The Ford Motor Company released a statement on Monday confirming that they will be closing three production facilities in Brazil. The $4.1 billion decision comes as a result of several factors, including the regional economic impact of the pandemic, slow sales in recent years, and CEO Jim Farley’s asset-light business model. Part of the shutdown is scheduled to take place immediately, and could result in as many as 5,000 job losses, according to Automotive News. As if that wasn’t bad enough for our South American friends, this decision also spells the end of the oh-so-special Ford Troller T4.
Ford began producing vehicles in Brazil all the way back in 1919, and has retained a presence in the country ever since. Despite closing their production facilities, the automaker has already confirmed that they will not be pulling out of Brazil entirely. Instead, Ford has decided to retain their South American headquarters, product development center and proving grounds located in Brazil. This leaves the automaker with just two production facilities in South America.
One facility that isn’t slated to shut down immediately is the plant responsible for building the Ford Troller T4, which will complete the 2021 model year. Ford bought the rights to produce the Troller T4 from Troller Veículos Especiais back in 2007, and has been cranking out the rugged SUV ever since. While some gearheads lust after the Europe-exclusive products on offer from automakers, this is the non-US market vehicle we adore most. Somewhere between a Wrangler and a Jimny, this tough off-roader is the South American Ford Bronco we never got.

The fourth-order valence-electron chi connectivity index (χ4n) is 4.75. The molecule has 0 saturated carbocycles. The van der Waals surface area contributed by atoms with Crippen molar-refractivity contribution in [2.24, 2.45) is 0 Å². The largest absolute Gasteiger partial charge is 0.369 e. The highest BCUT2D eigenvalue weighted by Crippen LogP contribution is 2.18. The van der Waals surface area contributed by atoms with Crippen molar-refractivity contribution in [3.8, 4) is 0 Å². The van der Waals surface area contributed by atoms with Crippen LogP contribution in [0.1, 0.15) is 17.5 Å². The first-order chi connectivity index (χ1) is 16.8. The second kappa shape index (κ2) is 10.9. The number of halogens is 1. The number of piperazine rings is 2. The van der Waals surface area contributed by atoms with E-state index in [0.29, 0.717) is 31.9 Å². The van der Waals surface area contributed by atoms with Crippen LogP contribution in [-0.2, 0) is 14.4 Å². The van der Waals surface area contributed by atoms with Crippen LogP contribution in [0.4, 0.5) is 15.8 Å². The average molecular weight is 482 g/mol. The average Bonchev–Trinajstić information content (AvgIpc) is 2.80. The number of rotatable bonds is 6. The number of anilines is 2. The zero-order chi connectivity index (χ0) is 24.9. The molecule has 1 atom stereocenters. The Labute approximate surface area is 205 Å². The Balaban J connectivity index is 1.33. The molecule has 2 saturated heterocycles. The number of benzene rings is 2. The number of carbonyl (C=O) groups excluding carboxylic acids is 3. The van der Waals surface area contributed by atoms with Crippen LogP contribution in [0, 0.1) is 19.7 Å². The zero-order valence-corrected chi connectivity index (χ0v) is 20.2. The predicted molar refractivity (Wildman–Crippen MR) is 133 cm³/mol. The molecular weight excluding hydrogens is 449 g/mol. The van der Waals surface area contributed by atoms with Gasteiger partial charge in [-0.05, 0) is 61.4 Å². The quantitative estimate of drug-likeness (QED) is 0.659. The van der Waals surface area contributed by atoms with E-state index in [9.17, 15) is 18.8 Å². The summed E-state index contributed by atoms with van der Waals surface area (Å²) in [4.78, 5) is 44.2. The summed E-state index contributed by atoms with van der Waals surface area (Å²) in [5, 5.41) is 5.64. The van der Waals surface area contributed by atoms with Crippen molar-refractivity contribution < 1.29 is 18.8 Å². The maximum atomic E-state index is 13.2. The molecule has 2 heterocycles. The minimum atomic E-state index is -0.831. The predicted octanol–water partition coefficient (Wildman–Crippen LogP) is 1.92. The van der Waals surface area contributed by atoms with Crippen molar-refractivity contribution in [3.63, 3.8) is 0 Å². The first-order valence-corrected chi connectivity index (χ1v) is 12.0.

Built on a shortened version of the Ranger’s T6 platform, the Ford Troller T4 lineup comes powered by a 3.2-liter five-cylinder turbodiesel making 200 horsepower and 347 pound-feet of torque. That power is sent to all four wheels via a two-speed transfer case, with both a manual and automatic transmission available. The platform isn’t the only thing this SUV has in common with our Ford Bronco, as the Troller T4 come as standard with Dana axles and a removable roof.
As over 100 years of Ford vehicle production in Brazil comes to a close, buyers inside the country will have to rely on the global products currently available in neighboring countries. This isn’t the worst thing ever, but it is a real shame that one of Ford’s coolest off-roaders is going away. All that is left to do now is wait until the Ford Troller T4 passes the 25-year importation mark here in the United States.